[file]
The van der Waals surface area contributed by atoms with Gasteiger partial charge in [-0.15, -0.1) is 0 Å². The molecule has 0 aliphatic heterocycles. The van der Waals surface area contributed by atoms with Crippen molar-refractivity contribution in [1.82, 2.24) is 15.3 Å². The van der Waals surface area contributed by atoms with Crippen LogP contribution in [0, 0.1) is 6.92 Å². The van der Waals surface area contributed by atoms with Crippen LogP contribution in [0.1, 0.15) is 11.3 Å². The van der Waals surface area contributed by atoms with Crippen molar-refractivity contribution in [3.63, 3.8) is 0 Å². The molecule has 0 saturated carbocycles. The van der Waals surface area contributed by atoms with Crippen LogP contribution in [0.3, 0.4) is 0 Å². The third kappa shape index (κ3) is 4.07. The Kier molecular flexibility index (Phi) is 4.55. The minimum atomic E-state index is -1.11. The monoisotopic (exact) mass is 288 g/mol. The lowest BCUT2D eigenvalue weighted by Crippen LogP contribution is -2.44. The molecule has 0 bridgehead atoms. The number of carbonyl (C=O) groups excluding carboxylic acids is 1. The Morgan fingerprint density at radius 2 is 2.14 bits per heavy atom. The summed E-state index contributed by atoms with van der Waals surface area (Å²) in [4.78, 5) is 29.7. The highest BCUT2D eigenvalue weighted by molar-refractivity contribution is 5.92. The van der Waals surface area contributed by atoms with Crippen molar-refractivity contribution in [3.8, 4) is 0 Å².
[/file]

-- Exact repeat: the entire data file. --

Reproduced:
The van der Waals surface area contributed by atoms with Gasteiger partial charge in [-0.15, -0.1) is 0 Å². The molecule has 0 aliphatic heterocycles. The van der Waals surface area contributed by atoms with Crippen molar-refractivity contribution in [1.82, 2.24) is 15.3 Å². The van der Waals surface area contributed by atoms with Crippen LogP contribution in [0, 0.1) is 6.92 Å². The van der Waals surface area contributed by atoms with Crippen LogP contribution in [0.1, 0.15) is 11.3 Å². The van der Waals surface area contributed by atoms with Crippen molar-refractivity contribution in [3.63, 3.8) is 0 Å². The molecule has 0 saturated carbocycles. The van der Waals surface area contributed by atoms with Crippen LogP contribution in [0.3, 0.4) is 0 Å². The third kappa shape index (κ3) is 4.07. The Kier molecular flexibility index (Phi) is 4.55. The minimum atomic E-state index is -1.11. The monoisotopic (exact) mass is 288 g/mol. The lowest BCUT2D eigenvalue weighted by Crippen LogP contribution is -2.44. The molecule has 0 bridgehead atoms. The number of carbonyl (C=O) groups excluding carboxylic acids is 1. The Morgan fingerprint density at radius 2 is 2.14 bits per heavy atom. The summed E-state index contributed by atoms with van der Waals surface area (Å²) in [4.78, 5) is 29.7. The highest BCUT2D eigenvalue weighted by molar-refractivity contribution is 5.92. The van der Waals surface area contributed by atoms with Crippen molar-refractivity contribution in [3.8, 4) is 0 Å².